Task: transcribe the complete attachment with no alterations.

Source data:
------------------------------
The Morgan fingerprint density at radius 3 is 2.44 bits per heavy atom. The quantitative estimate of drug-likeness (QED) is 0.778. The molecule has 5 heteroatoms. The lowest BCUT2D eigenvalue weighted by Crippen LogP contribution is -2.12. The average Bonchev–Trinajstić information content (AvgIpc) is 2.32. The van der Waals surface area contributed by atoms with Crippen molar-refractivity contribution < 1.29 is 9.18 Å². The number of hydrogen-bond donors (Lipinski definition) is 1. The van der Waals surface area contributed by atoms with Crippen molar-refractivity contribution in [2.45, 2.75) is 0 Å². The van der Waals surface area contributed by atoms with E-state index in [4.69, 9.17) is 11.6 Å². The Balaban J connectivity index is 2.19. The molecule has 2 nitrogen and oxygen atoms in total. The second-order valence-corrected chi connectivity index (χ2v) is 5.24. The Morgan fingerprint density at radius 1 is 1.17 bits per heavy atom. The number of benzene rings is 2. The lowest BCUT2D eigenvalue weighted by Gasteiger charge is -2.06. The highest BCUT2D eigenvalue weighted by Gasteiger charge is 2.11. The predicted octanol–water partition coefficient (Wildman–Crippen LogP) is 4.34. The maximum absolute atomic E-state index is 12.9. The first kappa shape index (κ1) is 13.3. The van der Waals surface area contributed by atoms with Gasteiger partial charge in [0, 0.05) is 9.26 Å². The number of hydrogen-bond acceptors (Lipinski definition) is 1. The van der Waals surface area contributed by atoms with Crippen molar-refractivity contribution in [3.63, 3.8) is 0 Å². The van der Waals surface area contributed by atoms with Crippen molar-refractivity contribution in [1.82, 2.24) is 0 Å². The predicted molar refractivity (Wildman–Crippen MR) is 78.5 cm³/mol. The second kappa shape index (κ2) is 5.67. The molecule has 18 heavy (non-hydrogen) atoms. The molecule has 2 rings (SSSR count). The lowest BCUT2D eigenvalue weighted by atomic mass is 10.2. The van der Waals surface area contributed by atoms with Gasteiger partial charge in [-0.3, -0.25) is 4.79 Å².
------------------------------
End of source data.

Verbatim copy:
The Morgan fingerprint density at radius 3 is 2.44 bits per heavy atom. The quantitative estimate of drug-likeness (QED) is 0.778. The molecule has 5 heteroatoms. The lowest BCUT2D eigenvalue weighted by Crippen LogP contribution is -2.12. The average Bonchev–Trinajstić information content (AvgIpc) is 2.32. The van der Waals surface area contributed by atoms with Crippen molar-refractivity contribution < 1.29 is 9.18 Å². The number of hydrogen-bond donors (Lipinski definition) is 1. The van der Waals surface area contributed by atoms with Crippen molar-refractivity contribution in [2.45, 2.75) is 0 Å². The van der Waals surface area contributed by atoms with E-state index in [4.69, 9.17) is 11.6 Å². The Balaban J connectivity index is 2.19. The molecule has 2 nitrogen and oxygen atoms in total. The second-order valence-corrected chi connectivity index (χ2v) is 5.24. The Morgan fingerprint density at radius 1 is 1.17 bits per heavy atom. The number of benzene rings is 2. The lowest BCUT2D eigenvalue weighted by Gasteiger charge is -2.06. The highest BCUT2D eigenvalue weighted by Gasteiger charge is 2.11. The predicted octanol–water partition coefficient (Wildman–Crippen LogP) is 4.34. The maximum absolute atomic E-state index is 12.9. The first kappa shape index (κ1) is 13.3. The van der Waals surface area contributed by atoms with Gasteiger partial charge in [0, 0.05) is 9.26 Å². The number of hydrogen-bond acceptors (Lipinski definition) is 1. The van der Waals surface area contributed by atoms with Crippen molar-refractivity contribution in [3.63, 3.8) is 0 Å². The van der Waals surface area contributed by atoms with Crippen molar-refractivity contribution in [1.82, 2.24) is 0 Å². The predicted molar refractivity (Wildman–Crippen MR) is 78.5 cm³/mol. The second kappa shape index (κ2) is 5.67. The molecule has 18 heavy (non-hydrogen) atoms. The molecule has 2 rings (SSSR count). The lowest BCUT2D eigenvalue weighted by atomic mass is 10.2. The van der Waals surface area contributed by atoms with Gasteiger partial charge in [-0.3, -0.25) is 4.79 Å².